There’s one thing that was very sophisticated about Looney Tunes --there was a subversion and sophistication on a referential level to the adult experience in the world. I think that made it really accessible to such a broad range of ages. The kids could laugh at all the pranks and the adults could laugh at the character’s attitudes. As you got older; you appreciated all aspects of it.
Q: Open Season carries a PG rating. Is the movie appropriate for children under five?
A: Sure, but different parents will have different lines. For some parents, perhaps, the issue of a bear looking for a place to go the bathroom in the woods behind a bush might offend their sensibilities, but I don’t think so. In my personal opinion, I don’t think we did anything with Open Season that was actually too raw or crude even for the smallest children. But that’s why those ratings are there: for parents to make their own call. And we certainly wanted to include some adventurous things in the movie as well. Exciting rides down river rapids and a kind of spook-house section where Boog has to escape from the hunter Shaw (Gary Sinise) and his dark cabin. Those scenes are a little scary. But we tried to balance them so they were suspenseful [rather than] terrifying.
Q: I think kids are often under-estimated— they really do get things.
A: Oh I agree. And comparing kids now to when I was a child; kids are so much more exposed to everything in the world. The world is so dense in terms of all the information they’re exposed to. I object to programs that are often simplified and dumbed-down for children. There are, of course, simplified shows that are wonderfully subversive, like SpongeBob SquarePants, which to me, again, is in that realm where kids and adults can laugh at it.
Q: Is there a trick to voice casting? Martin Lawrence plays a 900-pound bear. What made you say, “Aha! Martin Lawrence!”
A: When we were looking for voices, we would play tapes of actors’ voices from different films. We’d listen to their voice quality and look into the preliminary drawings we’d done of the characters to see how they’d fit. We’d try not to think about the physical aspect of the actors for one thing, because that’s not going to show up on the screen anyway.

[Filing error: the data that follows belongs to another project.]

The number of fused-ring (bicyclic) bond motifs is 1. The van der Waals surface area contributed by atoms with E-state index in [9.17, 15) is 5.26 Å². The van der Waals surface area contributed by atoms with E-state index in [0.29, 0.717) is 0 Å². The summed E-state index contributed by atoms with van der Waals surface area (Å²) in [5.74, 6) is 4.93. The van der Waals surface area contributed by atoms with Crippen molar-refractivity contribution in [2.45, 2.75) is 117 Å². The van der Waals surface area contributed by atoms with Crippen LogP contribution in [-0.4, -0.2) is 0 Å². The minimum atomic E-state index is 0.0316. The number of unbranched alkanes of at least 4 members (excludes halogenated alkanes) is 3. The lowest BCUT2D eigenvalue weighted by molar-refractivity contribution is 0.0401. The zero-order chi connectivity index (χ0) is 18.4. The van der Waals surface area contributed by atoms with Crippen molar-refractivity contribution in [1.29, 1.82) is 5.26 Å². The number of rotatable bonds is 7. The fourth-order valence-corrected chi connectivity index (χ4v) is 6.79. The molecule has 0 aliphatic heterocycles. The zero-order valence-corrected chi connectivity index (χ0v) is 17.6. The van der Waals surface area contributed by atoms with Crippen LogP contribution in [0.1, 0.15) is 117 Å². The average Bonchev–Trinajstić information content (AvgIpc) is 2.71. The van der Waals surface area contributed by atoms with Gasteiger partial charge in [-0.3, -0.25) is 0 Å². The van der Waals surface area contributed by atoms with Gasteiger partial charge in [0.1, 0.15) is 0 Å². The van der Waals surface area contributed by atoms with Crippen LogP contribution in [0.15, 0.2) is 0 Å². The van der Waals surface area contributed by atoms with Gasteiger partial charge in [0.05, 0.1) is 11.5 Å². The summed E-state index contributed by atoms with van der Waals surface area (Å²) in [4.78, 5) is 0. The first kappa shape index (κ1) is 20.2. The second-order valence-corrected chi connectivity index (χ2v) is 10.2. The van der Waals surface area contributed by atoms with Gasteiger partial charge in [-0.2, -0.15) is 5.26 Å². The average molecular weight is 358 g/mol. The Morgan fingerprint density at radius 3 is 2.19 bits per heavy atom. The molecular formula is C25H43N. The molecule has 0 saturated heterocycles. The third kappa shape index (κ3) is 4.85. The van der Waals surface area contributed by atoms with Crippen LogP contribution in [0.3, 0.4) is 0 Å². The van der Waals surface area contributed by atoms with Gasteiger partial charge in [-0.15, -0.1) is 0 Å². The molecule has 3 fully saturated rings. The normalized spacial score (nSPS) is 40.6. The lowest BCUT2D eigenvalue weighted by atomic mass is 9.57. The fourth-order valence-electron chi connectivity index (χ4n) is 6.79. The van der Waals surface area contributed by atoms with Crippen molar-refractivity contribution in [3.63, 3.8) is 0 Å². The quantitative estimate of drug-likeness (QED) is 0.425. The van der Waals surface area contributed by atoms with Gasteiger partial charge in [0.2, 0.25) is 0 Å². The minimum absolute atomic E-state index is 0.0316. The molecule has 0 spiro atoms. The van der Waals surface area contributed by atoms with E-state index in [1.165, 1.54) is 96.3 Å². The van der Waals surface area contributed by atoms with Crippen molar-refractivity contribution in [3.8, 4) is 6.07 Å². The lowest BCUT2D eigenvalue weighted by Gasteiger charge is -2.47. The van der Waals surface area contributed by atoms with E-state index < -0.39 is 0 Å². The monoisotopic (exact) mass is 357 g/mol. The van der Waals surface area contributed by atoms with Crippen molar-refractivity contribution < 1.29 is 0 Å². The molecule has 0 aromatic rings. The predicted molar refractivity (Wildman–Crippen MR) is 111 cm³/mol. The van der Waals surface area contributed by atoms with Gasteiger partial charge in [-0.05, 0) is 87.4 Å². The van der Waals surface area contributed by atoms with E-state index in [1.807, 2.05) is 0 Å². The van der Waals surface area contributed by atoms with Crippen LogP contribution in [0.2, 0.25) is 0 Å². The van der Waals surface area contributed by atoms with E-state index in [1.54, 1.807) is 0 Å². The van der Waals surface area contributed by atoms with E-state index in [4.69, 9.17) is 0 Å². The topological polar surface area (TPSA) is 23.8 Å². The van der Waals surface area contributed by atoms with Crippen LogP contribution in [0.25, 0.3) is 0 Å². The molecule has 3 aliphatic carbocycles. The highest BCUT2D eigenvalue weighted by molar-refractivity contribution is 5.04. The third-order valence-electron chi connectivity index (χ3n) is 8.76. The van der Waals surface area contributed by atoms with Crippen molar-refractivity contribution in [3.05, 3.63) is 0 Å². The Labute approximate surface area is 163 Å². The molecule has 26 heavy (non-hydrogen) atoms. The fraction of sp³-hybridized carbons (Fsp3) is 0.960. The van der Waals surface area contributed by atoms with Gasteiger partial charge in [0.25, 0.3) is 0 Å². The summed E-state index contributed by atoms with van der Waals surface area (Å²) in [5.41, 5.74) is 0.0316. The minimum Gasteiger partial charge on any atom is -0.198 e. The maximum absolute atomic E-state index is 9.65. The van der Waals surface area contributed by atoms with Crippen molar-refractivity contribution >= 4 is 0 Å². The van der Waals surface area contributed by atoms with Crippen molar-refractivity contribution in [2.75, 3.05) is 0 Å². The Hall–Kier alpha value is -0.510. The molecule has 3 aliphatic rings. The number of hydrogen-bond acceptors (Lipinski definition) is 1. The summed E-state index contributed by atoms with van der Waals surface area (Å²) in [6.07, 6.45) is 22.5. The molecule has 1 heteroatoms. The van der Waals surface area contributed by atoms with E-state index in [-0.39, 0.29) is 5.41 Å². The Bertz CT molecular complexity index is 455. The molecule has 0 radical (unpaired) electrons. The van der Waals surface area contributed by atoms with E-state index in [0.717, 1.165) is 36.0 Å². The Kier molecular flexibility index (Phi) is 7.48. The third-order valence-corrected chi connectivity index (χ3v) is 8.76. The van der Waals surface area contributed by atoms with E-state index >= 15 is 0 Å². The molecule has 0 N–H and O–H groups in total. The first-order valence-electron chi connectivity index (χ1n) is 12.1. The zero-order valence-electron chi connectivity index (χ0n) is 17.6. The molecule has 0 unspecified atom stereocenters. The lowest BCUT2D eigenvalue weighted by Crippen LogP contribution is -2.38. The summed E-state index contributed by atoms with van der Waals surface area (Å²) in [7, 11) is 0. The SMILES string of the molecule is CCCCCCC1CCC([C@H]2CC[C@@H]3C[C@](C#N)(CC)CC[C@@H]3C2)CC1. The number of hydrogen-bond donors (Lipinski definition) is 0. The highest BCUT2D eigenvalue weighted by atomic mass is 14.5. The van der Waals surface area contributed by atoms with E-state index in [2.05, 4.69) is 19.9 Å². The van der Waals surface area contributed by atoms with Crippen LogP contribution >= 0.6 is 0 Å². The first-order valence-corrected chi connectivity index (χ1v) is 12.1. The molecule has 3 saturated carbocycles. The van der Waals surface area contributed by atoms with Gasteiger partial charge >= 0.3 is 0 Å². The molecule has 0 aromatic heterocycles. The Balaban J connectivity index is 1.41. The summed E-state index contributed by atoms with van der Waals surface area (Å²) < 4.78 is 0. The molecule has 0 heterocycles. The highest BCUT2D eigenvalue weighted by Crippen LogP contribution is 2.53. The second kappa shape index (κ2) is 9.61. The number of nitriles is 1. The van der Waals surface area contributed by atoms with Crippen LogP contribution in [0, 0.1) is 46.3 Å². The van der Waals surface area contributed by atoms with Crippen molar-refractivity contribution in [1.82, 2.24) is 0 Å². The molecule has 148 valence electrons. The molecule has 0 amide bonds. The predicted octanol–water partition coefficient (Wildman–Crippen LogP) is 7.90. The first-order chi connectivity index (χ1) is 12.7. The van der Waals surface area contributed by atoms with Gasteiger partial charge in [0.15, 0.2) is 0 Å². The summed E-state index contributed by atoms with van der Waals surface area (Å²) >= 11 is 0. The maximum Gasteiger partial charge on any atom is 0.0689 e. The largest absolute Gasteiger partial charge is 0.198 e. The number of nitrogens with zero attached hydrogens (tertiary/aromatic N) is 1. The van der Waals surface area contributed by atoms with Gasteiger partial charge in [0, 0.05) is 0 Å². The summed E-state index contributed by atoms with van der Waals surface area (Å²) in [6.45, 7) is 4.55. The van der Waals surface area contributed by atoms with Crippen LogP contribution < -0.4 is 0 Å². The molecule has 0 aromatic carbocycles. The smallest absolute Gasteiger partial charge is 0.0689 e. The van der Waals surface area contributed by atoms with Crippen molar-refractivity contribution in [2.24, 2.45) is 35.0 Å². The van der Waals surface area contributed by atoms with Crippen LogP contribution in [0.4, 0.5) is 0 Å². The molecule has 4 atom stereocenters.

There was this wonderful texture to Martin’s voice. He has a texture to it that fills in the bear so nicely, that furry bear. And there’s also his kind of “cool guy,” the guy who is trying to be too cool and yet, has a great vulnerability. I know when Martin first came in, he and his agent were thinking that he’d be doing the wacky sidekick because that’s kind of been his stock in trade in movies. But we wanted him to do the main character, be the hero. And we didn’t want our two characters to be resolved into straight guy and comedy guy. We wanted them both to be funny.
Q: Scottish charactor actor Billy Connolly plays a belligerent squirrel. Why did you think of him for this particular animal?
A: Billy was so happy to do the squirrel. He’d been attacked by a squirrel one time and he said [Allers imitates Connolly’s Scottish accent]: “Those guys are so feisty! Yeah!” He was so happy to be also not playing [again imitates Connolly] a kindly Mr. Uncle Billy character. But again, Billy loved the feistiness of his character and was immediately drawn to him.
Q: Open Season features a battle sequence during which the animals turn the tables on the hunters. Were there any movies you were thinking of when crafting this?
A: Oh certainly, a lot of classic battle movies were looked at. If you watch it, you can see a lot of humorous references to Braveheart like the slow motion rabbit. (Laughs) Jill is a big fan of Braveheart.
Q: And you worked with some funny actors here. There must have been some improvisation. Did you encourage that or try to stop the improvisation?
A: (Laughs) Try and stop Ashton from improvising! The man is a madman; he will go and go and go. So I have to say there’s a lot of very “free-form Ashton” in this movie. Martin, of course, improvises as well. It's fun when some of your best material comes up on the recording stage.
Q: The Lion King remains such a landmark movie for so many children and adults. It must have been a nice feeling being a part of something so meaningful during a golden age for Disney.
A: It was fantastic being a part of The Lion King and the process is always exciting when you get to work with creative people, especially in animation. Everyone works long hard hours and there are lots of changes, so the process can be frustrating too.
We also spent a lot of time laughing. Hopefully, that seeps into the film and you feel the fun that people had making it. And it is really gratifying to see an audiences respond so well to these movies.